“Tea with a purpose” continues to storm the market as consumers increasingly looking for drinks that provide a functional benefit, such as energy boosting, antiinflammatory, relaxing or antioxidant. In fact, over a third of Millennials say they would pay more for coffee/tea with added health benefits. Matcha is a great example of this due to its high levels of antioxidants, and turmeric – the breakout ingredient of 2017 – is now being used in specialty herbal tea drinks. Millennials are also continually on the lookout for fresh and novel experiences, something to ‘eat and tweet’ about. In response, Twinings have developed a range of indulgent Tea Lattes, packed with rich flavours to delight your tea lovers and get your tills ringing. London Fog uses a classic Earl Grey tea base, and pairs it with a hint of sweet vanilla syrup over steamed milk for an aromatic, creamy drink

Don’t forget the hot choc Hot chocolate is the ultimate luxury when it comes to hot beverages – and the perfect opportunity to go to town with sprinkles and toppings. You can’t go wrong with mini marshmallows and, for a double chocolate option, try new Thorntons Luxury Chocolate Flakes. Fiona Morgan, head of foodservice, Ferrero UK & Ireland, says: “As the hot drinks market has evolved, consumer expectation has grown with it. As with coffee, they now want something different and better than what they can have at home. “The launch of our Thorntons Luxury Chocolate Flakes means operators can now offer a hot chocolate that is just as good as their coffee blends – and best of all consumers will pay for it.”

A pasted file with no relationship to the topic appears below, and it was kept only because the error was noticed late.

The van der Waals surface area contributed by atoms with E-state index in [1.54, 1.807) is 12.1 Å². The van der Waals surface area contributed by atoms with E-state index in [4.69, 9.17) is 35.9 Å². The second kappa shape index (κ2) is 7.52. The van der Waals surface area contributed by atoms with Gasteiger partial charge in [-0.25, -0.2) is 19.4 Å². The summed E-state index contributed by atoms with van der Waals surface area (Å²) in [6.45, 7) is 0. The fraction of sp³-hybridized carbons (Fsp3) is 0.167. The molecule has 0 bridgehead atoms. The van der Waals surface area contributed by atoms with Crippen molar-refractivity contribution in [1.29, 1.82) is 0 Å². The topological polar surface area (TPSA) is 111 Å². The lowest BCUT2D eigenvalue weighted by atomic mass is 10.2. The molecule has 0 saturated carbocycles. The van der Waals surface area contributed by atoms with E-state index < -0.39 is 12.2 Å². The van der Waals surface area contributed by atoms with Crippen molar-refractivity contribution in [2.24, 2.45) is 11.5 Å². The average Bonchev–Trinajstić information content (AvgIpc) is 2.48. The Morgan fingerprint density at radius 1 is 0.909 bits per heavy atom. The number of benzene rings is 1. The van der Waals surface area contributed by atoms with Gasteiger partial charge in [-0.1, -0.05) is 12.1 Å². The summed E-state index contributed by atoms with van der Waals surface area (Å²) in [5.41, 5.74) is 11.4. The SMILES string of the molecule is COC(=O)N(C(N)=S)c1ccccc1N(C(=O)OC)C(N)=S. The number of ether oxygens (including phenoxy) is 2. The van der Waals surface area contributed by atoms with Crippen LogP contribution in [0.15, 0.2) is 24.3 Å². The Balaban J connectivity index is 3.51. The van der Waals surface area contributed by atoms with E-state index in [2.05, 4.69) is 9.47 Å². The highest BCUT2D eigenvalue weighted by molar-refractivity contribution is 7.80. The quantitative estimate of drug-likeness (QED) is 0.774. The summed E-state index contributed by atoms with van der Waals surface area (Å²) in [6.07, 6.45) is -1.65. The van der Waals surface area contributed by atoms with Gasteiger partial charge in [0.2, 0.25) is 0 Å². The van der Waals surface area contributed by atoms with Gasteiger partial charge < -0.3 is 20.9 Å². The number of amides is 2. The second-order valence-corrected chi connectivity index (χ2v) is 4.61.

Research from Ferrero found a staggering 81% of consumers are more likely to order a hot chocolate made from chocolate flakes versus standard powders. 84% of people would pay an additional 50p or more, and well over a third up to £2.

Another way to premiumise your hot chocolate is to add an aroma. Sam Rain, UK Sosa ambassador, explains: “Nothing beats a luxurious hot chocolate so why not try adding an aroma to make it that extra special. “Simply add a couple of drops of your chosen flavour using a pipette to create your new flavour explosion. By giving customers additional options to create their own favourite hot drink you’ll be creating a place to be remembered and in turn spreading the word to create more customers.”

How about trying:

Tumeric tea with ginger and/or cinnamon

Mushroom coffee

Cascara (made using the husks of coffee cherries)

Dark hot chocolate with cookie aroma

Spiced chai latte

White hot chocolate with cotton candy aroma

Salted caramel matcha tea

A bit on the side Industry research has shown that in 2017 31% of cakes bought for a snack were purchased with tea or coffee. Sweet treats also offer a great opportunity for operators to offer meal deals. Jane Deegan, Kara marketing manager says: “With coffee shops expected to see continued growth in the next 3-5 years, it’s important that outlets to update their offering to continue to capitalise on this growing trend.”

Marie-Emmanuelle Chessé, international development project manager, Tipiak, adds: “Mini desserts are a big trend that can help operators cater for customers looking for a treat with their hot drink. French patisserie lends itself well to this; macarons and éclairs not only look beautiful, but their lightness means consumers can enjoy something sweet without over-indulging.”

Hot drinks in the workplace YouGov’s 2017 survey found there was an increasing demand for increasing ‘real’ coffee in the workplace, particularly in the morning. Although instant coffee is the most likely choice (32% have it at least twice a week or more), 11% of those surveyed drink filter/cafetiére coffee and 8% espressos/cappuccinos etc. At lunchtime, tea is the most popular choice (37%) with instant coffee also important (21%).